What comes first, the music or the words? A question often asked of songwriters. The answer is most definitely, the words. No, the music! Both at the same time? Really, it happens all these ways. This is the story of a song I co-wrote in 2002 with my partner, Pete Droge called, "Going Whichever Way the Wind Blows."
Our home, which doubles as our work space, has an open floor plan. The second floor is an open loft that houses the recording studio console where Pete writes, records and engineers. It hangs over our kitchen, dining & living rooms.
One day Pete was working on the score for the film, Tattoo: a Love Story. He thought it would be a cool to have the main character's theme turn into a song during the final scene and the closing credits. So he ruminated on the theme using what we call marble–mouth lyrics, which means no words, just sounds and syllables. Sometimes this approach helps us find a song's melody, but in this case, the lyrics jumped out.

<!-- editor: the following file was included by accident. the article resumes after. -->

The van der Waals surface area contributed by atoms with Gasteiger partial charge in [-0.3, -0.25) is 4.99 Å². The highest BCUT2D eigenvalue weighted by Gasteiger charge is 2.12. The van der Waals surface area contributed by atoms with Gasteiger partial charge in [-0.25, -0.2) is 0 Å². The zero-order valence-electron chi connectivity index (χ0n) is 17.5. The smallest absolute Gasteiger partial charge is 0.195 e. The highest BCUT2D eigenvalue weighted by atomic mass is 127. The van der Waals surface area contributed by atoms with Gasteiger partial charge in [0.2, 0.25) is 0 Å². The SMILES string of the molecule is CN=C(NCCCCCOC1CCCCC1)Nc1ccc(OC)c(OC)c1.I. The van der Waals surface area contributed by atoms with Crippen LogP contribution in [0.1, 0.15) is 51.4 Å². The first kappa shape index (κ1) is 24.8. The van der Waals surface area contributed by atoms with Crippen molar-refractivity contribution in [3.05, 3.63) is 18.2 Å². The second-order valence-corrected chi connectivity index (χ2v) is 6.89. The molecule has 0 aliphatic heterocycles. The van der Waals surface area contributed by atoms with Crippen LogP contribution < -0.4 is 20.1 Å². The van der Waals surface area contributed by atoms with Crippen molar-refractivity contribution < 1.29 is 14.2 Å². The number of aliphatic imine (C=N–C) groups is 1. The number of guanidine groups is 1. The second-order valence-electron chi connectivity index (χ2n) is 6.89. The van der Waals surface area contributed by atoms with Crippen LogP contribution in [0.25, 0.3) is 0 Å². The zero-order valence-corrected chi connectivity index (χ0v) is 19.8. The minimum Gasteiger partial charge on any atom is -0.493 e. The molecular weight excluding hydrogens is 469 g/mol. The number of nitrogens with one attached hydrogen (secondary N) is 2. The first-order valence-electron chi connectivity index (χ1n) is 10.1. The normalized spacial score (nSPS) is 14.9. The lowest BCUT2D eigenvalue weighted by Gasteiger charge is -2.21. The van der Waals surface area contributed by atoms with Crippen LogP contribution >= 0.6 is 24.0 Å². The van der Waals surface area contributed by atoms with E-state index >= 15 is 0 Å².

I was in the kitchen cooking, listening to Pete marble–mouth as a backdrop to my clanging pans and running water. I knew what the film was about, I knew the music well, and I knew what Pete intended for this particular song's message. Plain as day I heard him sing what sounded like a killer lyric to me. I turned off the sink and called, “Pete, did you just say, 'going whichever way the wind blows?'"
And I said, "Okay then, “GOING WHICHEVER WAY THE WIND BLOWS!”
And a co-write was born. This song has been licensed to a handful of TV shows and was featured in a 2008 Toyota commercial. It is also in the independent movie, Tattoo; A love Story and on the 2006 Pete Droge album, Under the Waves.